WASHINGTON — Two Singapore men were sentenced Friday in federal court in Washington for their roles in plots to illegally export 55 military antennas from the United States to Singapore and Hong Kong.
Lim Kow Seng, also known as Eric Lim, and Hia Soo Gan Benson also known as Benson Hia, were sentenced to 37 months and 34 months in prison, respectively. They pleaded guilty in June to conspiracy to defraud the United States by dishonest means.
Seng, 44, and Hia, 46, were arrested in Singapore in 2011 and extradited to the U.S.
According to court documents, the two and others conspired to defraud the United States by illegally exporting 55 cavity-backed spiral antennas and biconical antennas from a Massachusetts company to Singapore and Hong Kong without the required State Department license.
The antennas are controlled for export as U.S. munitions and are used for airborne or shipboard direction finding systems or radar warning receiver applications. Some are also used in military aircraft.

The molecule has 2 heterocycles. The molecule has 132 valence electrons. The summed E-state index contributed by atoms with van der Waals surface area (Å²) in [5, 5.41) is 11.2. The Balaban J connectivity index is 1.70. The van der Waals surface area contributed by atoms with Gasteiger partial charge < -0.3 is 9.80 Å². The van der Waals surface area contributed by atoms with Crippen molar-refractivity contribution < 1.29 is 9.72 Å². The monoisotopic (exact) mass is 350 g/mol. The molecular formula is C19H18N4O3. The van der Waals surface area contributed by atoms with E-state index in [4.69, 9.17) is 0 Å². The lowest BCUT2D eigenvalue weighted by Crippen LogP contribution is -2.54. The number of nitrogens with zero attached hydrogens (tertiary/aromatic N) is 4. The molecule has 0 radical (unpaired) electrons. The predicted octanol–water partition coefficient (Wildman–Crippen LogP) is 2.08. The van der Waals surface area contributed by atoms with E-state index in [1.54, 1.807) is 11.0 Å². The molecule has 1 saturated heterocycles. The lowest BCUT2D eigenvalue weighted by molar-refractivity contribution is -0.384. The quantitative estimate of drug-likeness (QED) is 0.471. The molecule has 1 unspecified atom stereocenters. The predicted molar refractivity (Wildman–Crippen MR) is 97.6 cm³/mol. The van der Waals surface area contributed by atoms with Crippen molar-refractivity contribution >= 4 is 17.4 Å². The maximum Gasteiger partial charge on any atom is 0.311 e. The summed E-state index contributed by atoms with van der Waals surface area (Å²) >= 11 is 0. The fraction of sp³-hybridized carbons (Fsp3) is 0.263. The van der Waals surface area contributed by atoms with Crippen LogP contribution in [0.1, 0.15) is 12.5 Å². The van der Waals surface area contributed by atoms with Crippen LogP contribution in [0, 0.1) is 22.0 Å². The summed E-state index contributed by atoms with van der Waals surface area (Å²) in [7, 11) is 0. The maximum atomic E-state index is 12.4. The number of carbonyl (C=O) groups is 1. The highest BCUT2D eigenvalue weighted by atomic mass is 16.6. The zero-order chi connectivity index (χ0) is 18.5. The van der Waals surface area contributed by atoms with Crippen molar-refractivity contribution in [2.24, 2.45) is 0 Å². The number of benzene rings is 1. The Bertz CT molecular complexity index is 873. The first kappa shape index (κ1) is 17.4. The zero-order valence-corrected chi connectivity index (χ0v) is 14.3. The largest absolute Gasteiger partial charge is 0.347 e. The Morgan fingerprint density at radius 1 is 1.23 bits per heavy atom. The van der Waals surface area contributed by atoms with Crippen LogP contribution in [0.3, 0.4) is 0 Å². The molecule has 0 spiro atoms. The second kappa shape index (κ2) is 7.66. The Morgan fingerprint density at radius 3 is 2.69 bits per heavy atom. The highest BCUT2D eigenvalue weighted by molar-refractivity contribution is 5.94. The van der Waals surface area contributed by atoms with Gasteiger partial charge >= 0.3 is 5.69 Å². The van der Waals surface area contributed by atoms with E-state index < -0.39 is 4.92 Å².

According to the documents, beginning in 2006, Seng and Hia conspired with Corezing International, a company based in Singapore, and others to export antennas from a Massachusetts firm.
The firm, identified only as Company B in court filings, manufactured some of the antennas.
Prosecutors say a conspirator agreed to sell the antennas to Lim without the required export license, and circumvented Company B’s rules to evade export restrictions.
Prosecutors say Corezing International and its principals also have been charged in connection with the export of 6,000 radio frequency modules from the United States to Iran via Singapore. Authorities say some those modules were later found in improvised explosive devices in Iraq.
Seng and Hia had been indicted in that plot as well but pleaded guilty to only the one charge.
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